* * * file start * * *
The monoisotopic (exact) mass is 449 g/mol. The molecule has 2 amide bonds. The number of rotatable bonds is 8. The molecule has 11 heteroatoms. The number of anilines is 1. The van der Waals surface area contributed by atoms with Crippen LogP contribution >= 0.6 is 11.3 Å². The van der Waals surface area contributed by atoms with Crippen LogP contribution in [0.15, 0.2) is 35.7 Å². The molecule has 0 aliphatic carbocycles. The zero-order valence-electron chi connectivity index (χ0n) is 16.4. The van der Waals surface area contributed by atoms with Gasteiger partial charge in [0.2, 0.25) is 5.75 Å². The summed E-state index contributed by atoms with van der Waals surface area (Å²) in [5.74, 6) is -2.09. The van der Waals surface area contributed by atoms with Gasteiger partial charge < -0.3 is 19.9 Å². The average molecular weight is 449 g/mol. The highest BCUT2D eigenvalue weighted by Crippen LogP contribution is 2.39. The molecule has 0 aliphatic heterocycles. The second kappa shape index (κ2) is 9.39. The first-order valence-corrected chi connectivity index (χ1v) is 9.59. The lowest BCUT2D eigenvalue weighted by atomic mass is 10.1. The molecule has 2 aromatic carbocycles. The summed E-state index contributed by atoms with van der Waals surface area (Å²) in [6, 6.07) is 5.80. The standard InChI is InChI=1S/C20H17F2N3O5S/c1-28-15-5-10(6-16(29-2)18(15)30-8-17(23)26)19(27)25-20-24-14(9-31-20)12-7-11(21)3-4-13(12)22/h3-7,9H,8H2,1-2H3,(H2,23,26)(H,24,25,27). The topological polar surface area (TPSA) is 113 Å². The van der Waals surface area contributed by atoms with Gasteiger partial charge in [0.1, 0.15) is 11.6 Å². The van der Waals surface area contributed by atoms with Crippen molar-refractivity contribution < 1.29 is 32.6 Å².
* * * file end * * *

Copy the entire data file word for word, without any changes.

The monoisotopic (exact) mass is 449 g/mol. The molecule has 2 amide bonds. The number of rotatable bonds is 8. The molecule has 11 heteroatoms. The number of anilines is 1. The van der Waals surface area contributed by atoms with Crippen LogP contribution >= 0.6 is 11.3 Å². The van der Waals surface area contributed by atoms with Crippen LogP contribution in [0.15, 0.2) is 35.7 Å². The molecule has 0 aliphatic carbocycles. The zero-order valence-electron chi connectivity index (χ0n) is 16.4. The van der Waals surface area contributed by atoms with Gasteiger partial charge in [0.2, 0.25) is 5.75 Å². The summed E-state index contributed by atoms with van der Waals surface area (Å²) in [5.74, 6) is -2.09. The van der Waals surface area contributed by atoms with Gasteiger partial charge < -0.3 is 19.9 Å². The average molecular weight is 449 g/mol. The highest BCUT2D eigenvalue weighted by Crippen LogP contribution is 2.39. The molecule has 0 aliphatic heterocycles. The second kappa shape index (κ2) is 9.39. The first-order valence-corrected chi connectivity index (χ1v) is 9.59. The lowest BCUT2D eigenvalue weighted by atomic mass is 10.1. The molecule has 2 aromatic carbocycles. The summed E-state index contributed by atoms with van der Waals surface area (Å²) in [6, 6.07) is 5.80. The standard InChI is InChI=1S/C20H17F2N3O5S/c1-28-15-5-10(6-16(29-2)18(15)30-8-17(23)26)19(27)25-20-24-14(9-31-20)12-7-11(21)3-4-13(12)22/h3-7,9H,8H2,1-2H3,(H2,23,26)(H,24,25,27). The topological polar surface area (TPSA) is 113 Å². The van der Waals surface area contributed by atoms with Gasteiger partial charge in [0.1, 0.15) is 11.6 Å². The van der Waals surface area contributed by atoms with Crippen molar-refractivity contribution < 1.29 is 32.6 Å².